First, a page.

Goddess Fish Promotions said...

Thanks for hosting!

Mai T. said...

The beautiful cover is my favorite part!

Mary Hill said...

What a great excerpt. I enjoyed the discussion of God's view of women and rights. It makes me want to investigate the Amish lifestyle even more. Intriguing. I also want to thank you for the giveaway. I linked up this post too to the Literacy Musing Mondays linkup. Please feel free to link up as many posts as you want each week. ;)

Karen H said...

Well, what did I enjoy more? I liked that line in the excerpt "Your fresh butter almost turns this bread into dessert, Tom." I can just smell and taste that bread and butter right now! Also enjoyed reading your interview.

CharlotteHubbard said...

Thanks so much for featuring my book and some Q&A on your site today!

CharlotteHubbard said...

Thanks for stopping by, Mai! I am particularly pleased with this colorful cover, and with the way Nora is pictured on it!

CharlotteHubbard said...

Thanks for linking me up, Mary Hill! And thanks for reading my excerpt and spending some time with me this morning!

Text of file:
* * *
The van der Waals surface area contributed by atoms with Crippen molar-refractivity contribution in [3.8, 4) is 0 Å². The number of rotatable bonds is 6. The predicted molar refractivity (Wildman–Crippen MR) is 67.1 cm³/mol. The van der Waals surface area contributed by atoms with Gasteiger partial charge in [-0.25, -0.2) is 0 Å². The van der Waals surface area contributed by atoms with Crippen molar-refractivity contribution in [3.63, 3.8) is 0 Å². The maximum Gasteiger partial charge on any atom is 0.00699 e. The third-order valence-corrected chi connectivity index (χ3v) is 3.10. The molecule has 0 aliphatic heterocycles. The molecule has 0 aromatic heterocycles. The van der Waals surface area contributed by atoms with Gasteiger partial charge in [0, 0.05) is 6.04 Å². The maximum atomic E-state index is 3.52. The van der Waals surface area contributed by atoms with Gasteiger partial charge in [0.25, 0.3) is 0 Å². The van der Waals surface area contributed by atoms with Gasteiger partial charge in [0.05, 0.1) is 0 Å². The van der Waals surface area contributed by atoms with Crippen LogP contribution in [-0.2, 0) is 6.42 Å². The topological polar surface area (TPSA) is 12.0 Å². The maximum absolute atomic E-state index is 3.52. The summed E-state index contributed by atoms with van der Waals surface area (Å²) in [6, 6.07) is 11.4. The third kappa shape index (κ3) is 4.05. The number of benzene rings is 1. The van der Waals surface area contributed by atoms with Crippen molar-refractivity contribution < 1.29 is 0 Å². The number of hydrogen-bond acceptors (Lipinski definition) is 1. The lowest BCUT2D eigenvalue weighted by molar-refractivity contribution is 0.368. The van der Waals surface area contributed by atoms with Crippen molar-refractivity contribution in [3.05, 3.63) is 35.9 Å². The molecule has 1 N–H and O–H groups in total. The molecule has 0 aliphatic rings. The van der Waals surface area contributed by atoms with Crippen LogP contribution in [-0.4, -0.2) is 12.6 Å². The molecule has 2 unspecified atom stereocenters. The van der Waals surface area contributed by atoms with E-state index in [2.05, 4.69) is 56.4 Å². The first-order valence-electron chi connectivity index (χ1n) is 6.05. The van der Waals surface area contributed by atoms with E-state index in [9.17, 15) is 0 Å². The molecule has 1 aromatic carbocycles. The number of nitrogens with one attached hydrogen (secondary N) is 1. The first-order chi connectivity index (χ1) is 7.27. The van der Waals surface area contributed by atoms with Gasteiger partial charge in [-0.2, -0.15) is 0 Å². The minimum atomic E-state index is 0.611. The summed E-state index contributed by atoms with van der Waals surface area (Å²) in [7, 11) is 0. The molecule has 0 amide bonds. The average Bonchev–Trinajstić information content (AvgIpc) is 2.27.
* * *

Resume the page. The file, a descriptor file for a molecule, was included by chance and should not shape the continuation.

CharlotteHubbard said...

Thanks for stopping by today, Karen...glad you enjoyed some homemade buttered bread with Miriam and Bishop Tom today!

Birdhouse Books said...

Thank you all for the visits.

Charlotte, I enjoyed featuring your lovely book here.

Mary, thanks - I really enjoy your weekly Literacy Musing Mondays. I put it on my calendar for Mondays. :-)

Trish

Rita said...

I enjoyed the interview.

Debbie Rhoades said...

Charlotte, I try never to miss one of your interviews. I do so love your books. Thank you, and I loved that line about the butter and bread nearly being dessert.

Mama Cat said...

Great review and giveaway! Looking forward to seeing your book - sounds so interesting!

CharlotteHubbard said...

Debbie, what a lovely thing to say about my stories. Thank you so much!

And Mama Cat, I'm glad you stopped by and spent some of your time with me. I really appreciate it!

Anonymous said...

It's a fun interview!

Trix, vitajex(at)Aol(Dot)com

Barb Wilson said...

Enjoyed reading your comments on your stories and about you. Happy you are settled in your home, but to bad you had to leave MO.

Mary Collins said...

Sounds like a good book. I so love Amish fiction.